The hardware/software vendor says it has a better way for TV stations to broadcast programming to mobile devices than the much-publicized A-VSB, but it is not ready to provide details.
Samsung and Rohde & Schwarz have attracted a lot of attention lately with their A-VSB technology that would enable TV stations to use a portion of their ATSC digital signals to broadcast programming directly to cell phones and other mobile devices.
Now, Harris wants in on the action.
The broadcast hardware and software vendor told reporters at a pre-NAB luncheon in New York last Friday that it is developing a mobile broadcasting system to rival A-VSB.
“We want to address the mobile market situation and retail all of the advantages of ATSC,” said Harris VP Jay Adrick.
Dubbed Project Eagle, the new transmission scheme offers greater signal strength and payload than A-VSB, Adrick said.
“A-VSB is not fully ATSC compatible and there are some things you give up to implement it,” he said.
Adrick said he was not ready to provide details about the Project Eagle.
However, he said Harris has been testing its system in a large city with a low-power, one-watt transmitter and has been receiving signals on devices moving at 60 miles per hour.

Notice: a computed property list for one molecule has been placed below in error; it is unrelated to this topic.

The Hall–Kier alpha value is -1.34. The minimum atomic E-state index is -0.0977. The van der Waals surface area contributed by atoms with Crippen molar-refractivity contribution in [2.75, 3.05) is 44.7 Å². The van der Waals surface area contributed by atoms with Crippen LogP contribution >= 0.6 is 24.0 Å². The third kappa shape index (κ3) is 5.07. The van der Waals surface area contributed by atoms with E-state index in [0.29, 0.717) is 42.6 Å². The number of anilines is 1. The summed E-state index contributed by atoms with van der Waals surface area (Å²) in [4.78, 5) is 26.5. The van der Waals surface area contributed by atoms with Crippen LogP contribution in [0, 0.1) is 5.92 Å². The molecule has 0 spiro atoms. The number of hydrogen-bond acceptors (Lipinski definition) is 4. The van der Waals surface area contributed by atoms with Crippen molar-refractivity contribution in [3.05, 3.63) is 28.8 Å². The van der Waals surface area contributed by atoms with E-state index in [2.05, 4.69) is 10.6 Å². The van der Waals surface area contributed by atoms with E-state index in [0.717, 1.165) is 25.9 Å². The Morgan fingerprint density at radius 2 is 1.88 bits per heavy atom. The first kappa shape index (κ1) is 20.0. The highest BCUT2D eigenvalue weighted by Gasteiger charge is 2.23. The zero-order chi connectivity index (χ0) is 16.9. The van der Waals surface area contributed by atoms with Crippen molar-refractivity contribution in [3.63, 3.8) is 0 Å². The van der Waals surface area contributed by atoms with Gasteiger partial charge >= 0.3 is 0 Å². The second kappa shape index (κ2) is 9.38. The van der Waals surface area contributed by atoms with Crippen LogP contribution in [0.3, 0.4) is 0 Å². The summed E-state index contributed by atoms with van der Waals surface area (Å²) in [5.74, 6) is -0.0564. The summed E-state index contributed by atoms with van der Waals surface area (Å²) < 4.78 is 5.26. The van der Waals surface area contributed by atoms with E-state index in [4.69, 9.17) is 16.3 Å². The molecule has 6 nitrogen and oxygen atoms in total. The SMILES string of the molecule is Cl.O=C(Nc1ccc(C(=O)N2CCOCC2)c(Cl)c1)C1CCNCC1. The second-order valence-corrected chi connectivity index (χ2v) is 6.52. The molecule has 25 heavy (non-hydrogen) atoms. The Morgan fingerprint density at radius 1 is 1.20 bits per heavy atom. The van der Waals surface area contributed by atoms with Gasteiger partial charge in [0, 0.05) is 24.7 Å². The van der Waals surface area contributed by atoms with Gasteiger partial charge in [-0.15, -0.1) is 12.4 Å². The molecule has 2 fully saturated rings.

And, he said, Harris will soon begin testing it on a full-power TV station, and expects to announce test results and partners at the NAB convention in April.
Until Harris is prepared to say more, it is impossible to compare the competing system.
But Samsung and Rohde & Schwarz clearly have a head start.
The A-VSB developers have done extensive real-world testing with the Sinclair Broadcast Group and they expect the Advanced Television Systems Committee to standardize the system this year. That would clear the way for widespread implementation.
A-VSB works by borrowing a portion (1-3 megabits per second) of the 19.4 mbps DTV data stream to generate a tracking signal (aka the Supplementary Reference Sequence or SRS).
The tracking signal gives A-VSB-equipped receivers a digital description of what the video should look like so that they can stay locked on to the video under mobile or other tough reception conditions.
Harris has been involved in developing transmitters for the FLO and DVB-H mobile transmission systems. Unlike A-VSB and Project Eagle, they are incompatible with the broadcasters’ ATSC digital signal.